COVID-19 - Managing Security Risks when using Zoom

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COVID-19 - Managing security Risk when using Zoom in the church context

Last Updated on May 14, 2020

There has been a lot of coverage in the media recently about security concerns with Zoom – the video conferencing that so many of us are using during the COVID-19 pandemic.

The good news is that for our purposes, the risks can largely be managed by observing a few simple practices in leveraging the settings in Zoom, and by being thoughtful about how we actually run our meetings.

This information is summarised in this helpful video from Wordfence – a highly regarded cyber security company (the one that protects our Safe Ministry websites).
Read on past the video for the details.

The following information has been gleaned from various sources.

Leverage your Zoom settings.
There are a number of settings in Zoom that can help you keep your meeting safe. Lock down your meetings with passwords, mute attendees on joining, and lock down screen sharing so that an attendee can’t take over your meeting with their screen without your permission.
Set your Zoom meetings to use the ‘waiting room’, which means that people joining do not have access to the actual meeting until a Host allows them. If you are working with larger groups, have an additional person who manages the waiting room throughout the meeting.

Kick out users.
You can kick a user out of your room. You shouldn’t have to if you’ve secured your Zoom account, but know that this is available to you. Click Manage Participants at the bottom of the Zoom window. Next to the person you want to remove, click More. From the list that appears, click Remove and confirm.


Share Zoom links carefully.

Without any controls in place, a Zoom link will let anyone join.
Think very hard about sharing your Zoom meeting link in public places like social media or your church website.  That does go against the thinking that church Zoom meetings on Sunday should be public, like a our physical church meetings are. But hackers and pranksters have been searching for these and accessing meeting rooms at will, wreaking havoc on business meetings and even online schooling, so our church meetings are also fair game if we are not careful.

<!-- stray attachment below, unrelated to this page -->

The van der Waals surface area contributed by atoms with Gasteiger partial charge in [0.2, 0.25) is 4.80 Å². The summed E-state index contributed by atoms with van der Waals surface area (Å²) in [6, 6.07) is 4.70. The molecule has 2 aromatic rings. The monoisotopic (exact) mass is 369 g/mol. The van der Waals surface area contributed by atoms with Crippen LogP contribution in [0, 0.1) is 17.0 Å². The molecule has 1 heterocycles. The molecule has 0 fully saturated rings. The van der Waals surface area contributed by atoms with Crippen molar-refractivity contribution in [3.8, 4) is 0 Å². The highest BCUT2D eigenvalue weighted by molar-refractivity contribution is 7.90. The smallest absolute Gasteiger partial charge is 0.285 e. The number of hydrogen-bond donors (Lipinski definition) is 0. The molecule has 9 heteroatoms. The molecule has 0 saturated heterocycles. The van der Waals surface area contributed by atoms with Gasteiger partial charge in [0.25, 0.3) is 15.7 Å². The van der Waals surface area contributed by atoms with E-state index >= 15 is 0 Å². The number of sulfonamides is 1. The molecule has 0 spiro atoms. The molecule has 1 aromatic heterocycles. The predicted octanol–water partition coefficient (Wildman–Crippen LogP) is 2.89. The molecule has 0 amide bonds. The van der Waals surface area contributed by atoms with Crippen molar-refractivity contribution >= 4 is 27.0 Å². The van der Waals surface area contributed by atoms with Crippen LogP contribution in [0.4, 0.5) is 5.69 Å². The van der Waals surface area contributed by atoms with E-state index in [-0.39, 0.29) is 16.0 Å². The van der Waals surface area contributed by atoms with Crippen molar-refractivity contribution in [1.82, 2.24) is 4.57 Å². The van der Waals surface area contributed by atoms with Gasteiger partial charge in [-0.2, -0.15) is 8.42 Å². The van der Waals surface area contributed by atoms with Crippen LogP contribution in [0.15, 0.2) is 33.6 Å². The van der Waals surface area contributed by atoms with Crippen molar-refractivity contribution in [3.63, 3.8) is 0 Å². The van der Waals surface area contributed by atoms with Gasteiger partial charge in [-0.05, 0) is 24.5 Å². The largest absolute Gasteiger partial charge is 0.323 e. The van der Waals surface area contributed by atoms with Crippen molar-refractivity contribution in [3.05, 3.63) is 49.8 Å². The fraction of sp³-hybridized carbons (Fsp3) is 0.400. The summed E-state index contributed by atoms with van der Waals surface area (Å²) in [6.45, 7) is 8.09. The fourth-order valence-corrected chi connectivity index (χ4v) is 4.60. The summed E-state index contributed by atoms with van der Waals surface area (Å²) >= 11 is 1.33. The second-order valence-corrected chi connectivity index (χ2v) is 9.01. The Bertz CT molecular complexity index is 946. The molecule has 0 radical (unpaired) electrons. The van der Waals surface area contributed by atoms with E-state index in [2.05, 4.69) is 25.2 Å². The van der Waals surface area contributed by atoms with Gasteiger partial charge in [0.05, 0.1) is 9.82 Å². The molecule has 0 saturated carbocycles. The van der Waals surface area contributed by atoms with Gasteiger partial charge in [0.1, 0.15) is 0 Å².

Zoom and encryption.
Be aware of the need to think through the context of Zoom meetings and whether their end to end encryption really does give you secure communications.
For example: Zoom can be used securely, with end-to-end encryption for “private” chats, provided that everyone in the meeting is authenticated and using the zoom client. An example might be a bible study group contacting a missionary via zoom.  Used like this, it is secure. 

However, these kinds of conversations are not appropriate in a public context (like a Sunday zoom-church) because

  • Anyone who has the link can connect, so a government agency could be monitoring church.
  • Allowing people to dial-in via phone undercuts the benefit of end-to-end encryption. Choosing to have users use ‘computer audio’ in the Zoom settings helps to reduce the incidences of this.

Lock your meetings.
Once a meeting has started and everyone is in attendance, you can click ‘Participants’ at the bottom of your Zoom window. In the participants pop-up box, you will see a button that says Lock Meeting. When you lock the meeting, no new participants can join, even if they have the meeting ID and password.
This may not be necessary for most of our meetings, but is worth keep in mind – especially for youth meetings in Zoom.

Using Video Conferencing as an Attendee

Here is simple, but helpful information you can share with your church members to help keep them safe on Zoom.

Don’t use Zoom chats for private messages. If you’re attending a meeting and want to send a private message to another attendee, be aware that if your Zoom meeting is being recorded, the room owner will receive a transcript of everything you say privately.

Don’t share personal information. As with any public forum, assume that anything you type into chat or say in a Zoom meeting, you are being recorded and you don’t have control of what happens to that recording. Don’t share personally identifiable information with anyone, whether private or publicly.

Mute yourself unless needed. If you’re attending a meeting and you don’t need audio, mute yourself and and perhaps turn off your video. This prevents video conferencing from inadvertently recording conversations in your home or exposing visual information you might not want it to.

This news article details some of Zooms response the security issued raised:

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